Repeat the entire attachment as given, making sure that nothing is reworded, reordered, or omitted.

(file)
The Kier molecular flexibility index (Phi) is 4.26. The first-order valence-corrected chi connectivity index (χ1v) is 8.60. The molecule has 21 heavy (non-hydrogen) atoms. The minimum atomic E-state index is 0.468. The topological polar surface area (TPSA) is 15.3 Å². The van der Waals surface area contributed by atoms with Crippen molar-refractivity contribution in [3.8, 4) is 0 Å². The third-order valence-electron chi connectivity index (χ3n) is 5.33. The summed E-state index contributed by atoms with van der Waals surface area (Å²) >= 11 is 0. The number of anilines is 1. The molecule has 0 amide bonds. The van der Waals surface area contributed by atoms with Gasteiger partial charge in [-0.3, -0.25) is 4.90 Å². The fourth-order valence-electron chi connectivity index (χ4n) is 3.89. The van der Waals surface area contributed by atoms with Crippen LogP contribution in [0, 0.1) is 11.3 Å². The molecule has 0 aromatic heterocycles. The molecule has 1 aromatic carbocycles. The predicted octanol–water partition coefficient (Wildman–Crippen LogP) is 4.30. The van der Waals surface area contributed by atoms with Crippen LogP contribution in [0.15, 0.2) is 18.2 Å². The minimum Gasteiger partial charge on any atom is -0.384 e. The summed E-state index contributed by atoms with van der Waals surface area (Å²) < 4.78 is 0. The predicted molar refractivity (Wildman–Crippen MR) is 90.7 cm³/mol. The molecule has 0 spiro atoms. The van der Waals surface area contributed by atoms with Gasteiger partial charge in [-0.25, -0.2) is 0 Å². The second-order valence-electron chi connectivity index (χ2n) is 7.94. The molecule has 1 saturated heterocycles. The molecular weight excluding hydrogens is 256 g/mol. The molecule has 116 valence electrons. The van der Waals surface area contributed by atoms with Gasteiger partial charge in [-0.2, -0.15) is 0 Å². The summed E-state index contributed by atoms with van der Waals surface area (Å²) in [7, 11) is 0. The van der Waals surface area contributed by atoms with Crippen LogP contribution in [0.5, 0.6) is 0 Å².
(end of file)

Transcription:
The Kier molecular flexibility index (Phi) is 4.26. The first-order valence-corrected chi connectivity index (χ1v) is 8.60. The molecule has 21 heavy (non-hydrogen) atoms. The minimum atomic E-state index is 0.468. The topological polar surface area (TPSA) is 15.3 Å². The van der Waals surface area contributed by atoms with Crippen molar-refractivity contribution in [3.8, 4) is 0 Å². The third-order valence-electron chi connectivity index (χ3n) is 5.33. The summed E-state index contributed by atoms with van der Waals surface area (Å²) >= 11 is 0. The number of anilines is 1. The molecule has 0 amide bonds. The van der Waals surface area contributed by atoms with Gasteiger partial charge in [-0.3, -0.25) is 4.90 Å². The fourth-order valence-electron chi connectivity index (χ4n) is 3.89. The van der Waals surface area contributed by atoms with Crippen LogP contribution in [0, 0.1) is 11.3 Å². The molecule has 0 aromatic heterocycles. The molecule has 1 aromatic carbocycles. The predicted octanol–water partition coefficient (Wildman–Crippen LogP) is 4.30. The van der Waals surface area contributed by atoms with Crippen LogP contribution in [0.15, 0.2) is 18.2 Å². The minimum Gasteiger partial charge on any atom is -0.384 e. The summed E-state index contributed by atoms with van der Waals surface area (Å²) < 4.78 is 0. The predicted molar refractivity (Wildman–Crippen MR) is 90.7 cm³/mol. The molecule has 0 spiro atoms. The van der Waals surface area contributed by atoms with Gasteiger partial charge in [-0.25, -0.2) is 0 Å². The second-order valence-electron chi connectivity index (χ2n) is 7.94. The molecule has 1 saturated heterocycles. The molecular weight excluding hydrogens is 256 g/mol. The molecule has 116 valence electrons. The van der Waals surface area contributed by atoms with Gasteiger partial charge in [-0.2, -0.15) is 0 Å². The summed E-state index contributed by atoms with van der Waals surface area (Å²) in [7, 11) is 0. The van der Waals surface area contributed by atoms with Crippen LogP contribution in [0.5, 0.6) is 0 Å².